"We have no time for patience anymore. I am asking the President of the United States to make sure somebody is in charge that is up to the task of saving lives.
I am done being polite. I am done being politically correct. I am mad as hell."
On 30 September, Trump got Tweeting:
'The Mayor of San Juan, who was very complimentary only a few days ago, has now been told by the Democrats that you must be nasty to Trump.'
... Such poor leadership ability by the Mayor of San Juan, and others in Puerto Rico, who are not able to get their workers to help. They .....
... want everything to be done for them when it should be a community effort. 10,000 Federal workers now on Island doing a fantastic job.
If President Trump – the most powerful man in the world – thought he could Tweet Carmen Cruz into silence, he was sadly mistaken. She fired back with a series of news conferences and interviews which went around the globe. Appearing on CNN, she wore a T-shirt which said, 'HELP US WE ARE DYING'.
The contest was never equal. There was Trump, tweeting away in opulence, perhaps while seated on his golden toilet, criticising a woman who was pleading for her people's survival after losing her home and was now sleeping on a cot in a shelter.
What kind of a person would take on the President of the United States? Trump should have done some research before he attacked Ms Cruz.
Carmen Yulin Cruz is 54 years old, married, with one son. She has been Mayor of San Juan since 2013.
San Juan is a city of 347,052 inhabitants (2016) and is the 45th biggest city in the U.S. Being mayor is a big job. Before becoming mayor, Ms Cruz served from 2009 to 2013 as a member of the Puerto Rico House of Representatives. She is affiliated with the Popular Democratic Party (PPD) and says she is philosophically in tune with U.S. Democrats.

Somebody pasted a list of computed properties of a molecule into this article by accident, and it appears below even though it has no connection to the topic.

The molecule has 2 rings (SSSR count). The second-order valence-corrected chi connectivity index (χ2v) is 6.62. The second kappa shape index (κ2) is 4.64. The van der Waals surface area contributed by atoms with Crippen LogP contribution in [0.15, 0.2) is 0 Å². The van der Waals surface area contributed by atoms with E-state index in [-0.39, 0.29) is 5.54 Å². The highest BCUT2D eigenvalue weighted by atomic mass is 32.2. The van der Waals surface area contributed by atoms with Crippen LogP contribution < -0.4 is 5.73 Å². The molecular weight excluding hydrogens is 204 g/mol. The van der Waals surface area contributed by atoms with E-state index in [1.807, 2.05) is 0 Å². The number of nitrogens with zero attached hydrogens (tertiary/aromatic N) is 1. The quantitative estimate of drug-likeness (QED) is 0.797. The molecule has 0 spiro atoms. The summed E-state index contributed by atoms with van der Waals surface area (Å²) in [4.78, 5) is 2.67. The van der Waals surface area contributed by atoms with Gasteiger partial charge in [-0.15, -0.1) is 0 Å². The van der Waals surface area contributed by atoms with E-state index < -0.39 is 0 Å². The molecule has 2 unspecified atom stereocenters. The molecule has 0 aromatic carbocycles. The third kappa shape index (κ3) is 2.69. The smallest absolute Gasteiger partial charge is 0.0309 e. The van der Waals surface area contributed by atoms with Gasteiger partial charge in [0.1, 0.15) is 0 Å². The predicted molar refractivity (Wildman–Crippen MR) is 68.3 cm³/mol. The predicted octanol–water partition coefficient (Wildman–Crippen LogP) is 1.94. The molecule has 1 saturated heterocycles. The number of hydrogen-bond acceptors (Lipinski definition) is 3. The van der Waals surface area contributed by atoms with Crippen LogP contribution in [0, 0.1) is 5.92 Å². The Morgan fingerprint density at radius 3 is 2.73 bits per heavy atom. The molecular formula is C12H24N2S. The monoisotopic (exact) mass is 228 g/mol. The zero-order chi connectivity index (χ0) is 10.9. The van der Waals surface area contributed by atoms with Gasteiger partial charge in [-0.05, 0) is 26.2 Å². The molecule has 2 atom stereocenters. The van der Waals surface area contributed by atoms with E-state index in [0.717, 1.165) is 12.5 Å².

After graduating from high school in Puerto Rico, she went to Boston University, graduating Magna Cum Laude with a degree in political science. She went on to complete a Master of Science in Public Management at the prestigious Carnegie Mellon University. Cruz then embarked on a professional career in the human resources department of Westinghouse. Later she became a human resources director for Colgate-Palmolive, Banco Popular, Celluar One (now AT&T), Scotia Bank and the U.S. Treasury Department.
She returned to Puerto Rico in 1992 and became interested in politics. The rest, as they say, is history.
Actor Jennifer Lopez (JLo) was one of the Puerto Ricans who was furious about Trump''s attacks on Carmen Cruz. JLo posted on Instagram showing Trump playing golf while Carmen Cruz is wading knee deep in sewage.
The image says it all.
In a Meet The Press interview on NBC, Cruz said:
“I don't care. He can attack me all he wants, you know, bring it on. I'm here if it saves lives. If it gets the message in the right place, frankly, my dear, I don't give a damn.”
Trump can tweet all he wants, but this remarkable, angry Puerto Rican woman has cut that bully down to size.
Dr Norm Sanders is a former academic, TV journalist, Tasmanian MP and Australian Federal Senator.
This work is licensed under a Creative Commons Attribution-NonCommercial-NoDerivs 3.0 Australia License
Be proactive. Subscribe to IA today.